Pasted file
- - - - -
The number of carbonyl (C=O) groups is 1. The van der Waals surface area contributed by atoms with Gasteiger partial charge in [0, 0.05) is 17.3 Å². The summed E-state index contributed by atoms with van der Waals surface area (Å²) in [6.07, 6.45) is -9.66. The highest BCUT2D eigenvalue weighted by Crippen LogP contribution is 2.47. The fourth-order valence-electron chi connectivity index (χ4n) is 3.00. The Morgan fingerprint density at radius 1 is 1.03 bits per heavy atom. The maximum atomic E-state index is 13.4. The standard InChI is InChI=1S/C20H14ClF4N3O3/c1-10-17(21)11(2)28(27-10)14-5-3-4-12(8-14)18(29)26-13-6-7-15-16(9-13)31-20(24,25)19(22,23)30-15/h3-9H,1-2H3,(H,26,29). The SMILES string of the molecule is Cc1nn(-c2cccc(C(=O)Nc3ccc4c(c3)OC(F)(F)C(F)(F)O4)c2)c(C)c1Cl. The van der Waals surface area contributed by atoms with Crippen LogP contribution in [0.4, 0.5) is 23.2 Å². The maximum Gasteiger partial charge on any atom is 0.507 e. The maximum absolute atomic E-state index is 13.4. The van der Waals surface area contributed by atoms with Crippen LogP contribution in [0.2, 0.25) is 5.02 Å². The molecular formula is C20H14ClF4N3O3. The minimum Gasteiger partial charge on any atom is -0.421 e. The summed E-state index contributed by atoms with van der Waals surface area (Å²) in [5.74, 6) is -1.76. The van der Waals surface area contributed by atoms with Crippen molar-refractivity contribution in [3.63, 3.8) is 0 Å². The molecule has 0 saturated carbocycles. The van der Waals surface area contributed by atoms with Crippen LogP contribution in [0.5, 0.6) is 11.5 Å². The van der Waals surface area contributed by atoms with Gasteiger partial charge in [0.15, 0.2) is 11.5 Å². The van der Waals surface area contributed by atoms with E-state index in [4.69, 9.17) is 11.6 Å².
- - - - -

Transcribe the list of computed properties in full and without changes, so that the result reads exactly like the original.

The number of carbonyl (C=O) groups is 1. The van der Waals surface area contributed by atoms with Gasteiger partial charge in [0, 0.05) is 17.3 Å². The summed E-state index contributed by atoms with van der Waals surface area (Å²) in [6.07, 6.45) is -9.66. The highest BCUT2D eigenvalue weighted by Crippen LogP contribution is 2.47. The fourth-order valence-electron chi connectivity index (χ4n) is 3.00. The Morgan fingerprint density at radius 1 is 1.03 bits per heavy atom. The maximum atomic E-state index is 13.4. The standard InChI is InChI=1S/C20H14ClF4N3O3/c1-10-17(21)11(2)28(27-10)14-5-3-4-12(8-14)18(29)26-13-6-7-15-16(9-13)31-20(24,25)19(22,23)30-15/h3-9H,1-2H3,(H,26,29). The SMILES string of the molecule is Cc1nn(-c2cccc(C(=O)Nc3ccc4c(c3)OC(F)(F)C(F)(F)O4)c2)c(C)c1Cl. The van der Waals surface area contributed by atoms with Crippen LogP contribution in [0.4, 0.5) is 23.2 Å². The maximum Gasteiger partial charge on any atom is 0.507 e. The maximum absolute atomic E-state index is 13.4. The van der Waals surface area contributed by atoms with Crippen LogP contribution in [0.2, 0.25) is 5.02 Å². The molecular formula is C20H14ClF4N3O3. The minimum Gasteiger partial charge on any atom is -0.421 e. The summed E-state index contributed by atoms with van der Waals surface area (Å²) in [5.74, 6) is -1.76. The van der Waals surface area contributed by atoms with Crippen molar-refractivity contribution in [3.63, 3.8) is 0 Å². The molecule has 0 saturated carbocycles. The van der Waals surface area contributed by atoms with Crippen LogP contribution in [0.5, 0.6) is 11.5 Å². The van der Waals surface area contributed by atoms with Gasteiger partial charge in [0.15, 0.2) is 11.5 Å². The van der Waals surface area contributed by atoms with E-state index in [4.69, 9.17) is 11.6 Å².